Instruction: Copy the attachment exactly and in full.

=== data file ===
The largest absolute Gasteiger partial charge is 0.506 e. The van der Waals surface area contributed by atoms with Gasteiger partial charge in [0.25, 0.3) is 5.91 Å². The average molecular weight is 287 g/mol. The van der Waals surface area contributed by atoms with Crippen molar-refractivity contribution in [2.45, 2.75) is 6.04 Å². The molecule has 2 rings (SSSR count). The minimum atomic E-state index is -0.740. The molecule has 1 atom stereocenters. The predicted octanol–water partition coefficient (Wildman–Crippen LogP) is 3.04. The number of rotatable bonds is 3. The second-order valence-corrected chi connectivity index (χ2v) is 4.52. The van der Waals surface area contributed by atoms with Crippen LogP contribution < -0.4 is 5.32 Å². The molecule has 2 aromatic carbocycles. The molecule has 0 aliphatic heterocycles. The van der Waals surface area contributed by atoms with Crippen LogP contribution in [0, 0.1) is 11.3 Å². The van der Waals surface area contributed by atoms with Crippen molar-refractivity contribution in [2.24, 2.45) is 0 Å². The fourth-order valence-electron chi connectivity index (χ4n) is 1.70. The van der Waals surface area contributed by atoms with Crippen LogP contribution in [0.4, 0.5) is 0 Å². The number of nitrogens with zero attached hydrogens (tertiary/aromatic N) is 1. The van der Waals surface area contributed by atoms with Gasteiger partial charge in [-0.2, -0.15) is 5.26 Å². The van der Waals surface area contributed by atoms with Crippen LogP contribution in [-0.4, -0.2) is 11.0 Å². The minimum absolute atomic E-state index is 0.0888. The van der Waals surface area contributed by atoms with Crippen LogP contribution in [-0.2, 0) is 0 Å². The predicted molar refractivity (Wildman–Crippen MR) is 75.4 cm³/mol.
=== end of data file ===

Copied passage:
The largest absolute Gasteiger partial charge is 0.506 e. The van der Waals surface area contributed by atoms with Gasteiger partial charge in [0.25, 0.3) is 5.91 Å². The average molecular weight is 287 g/mol. The van der Waals surface area contributed by atoms with Crippen molar-refractivity contribution in [2.45, 2.75) is 6.04 Å². The molecule has 2 rings (SSSR count). The minimum atomic E-state index is -0.740. The molecule has 1 atom stereocenters. The predicted octanol–water partition coefficient (Wildman–Crippen LogP) is 3.04. The number of rotatable bonds is 3. The second-order valence-corrected chi connectivity index (χ2v) is 4.52. The van der Waals surface area contributed by atoms with Crippen LogP contribution < -0.4 is 5.32 Å². The molecule has 2 aromatic carbocycles. The molecule has 0 aliphatic heterocycles. The van der Waals surface area contributed by atoms with Crippen LogP contribution in [0, 0.1) is 11.3 Å². The van der Waals surface area contributed by atoms with Crippen molar-refractivity contribution in [2.24, 2.45) is 0 Å². The fourth-order valence-electron chi connectivity index (χ4n) is 1.70. The van der Waals surface area contributed by atoms with Crippen LogP contribution in [0.4, 0.5) is 0 Å². The number of nitrogens with zero attached hydrogens (tertiary/aromatic N) is 1. The van der Waals surface area contributed by atoms with Gasteiger partial charge in [-0.2, -0.15) is 5.26 Å². The van der Waals surface area contributed by atoms with Crippen LogP contribution in [-0.4, -0.2) is 11.0 Å². The minimum absolute atomic E-state index is 0.0888. The van der Waals surface area contributed by atoms with Crippen LogP contribution in [-0.2, 0) is 0 Å². The predicted molar refractivity (Wildman–Crippen MR) is 75.4 cm³/mol.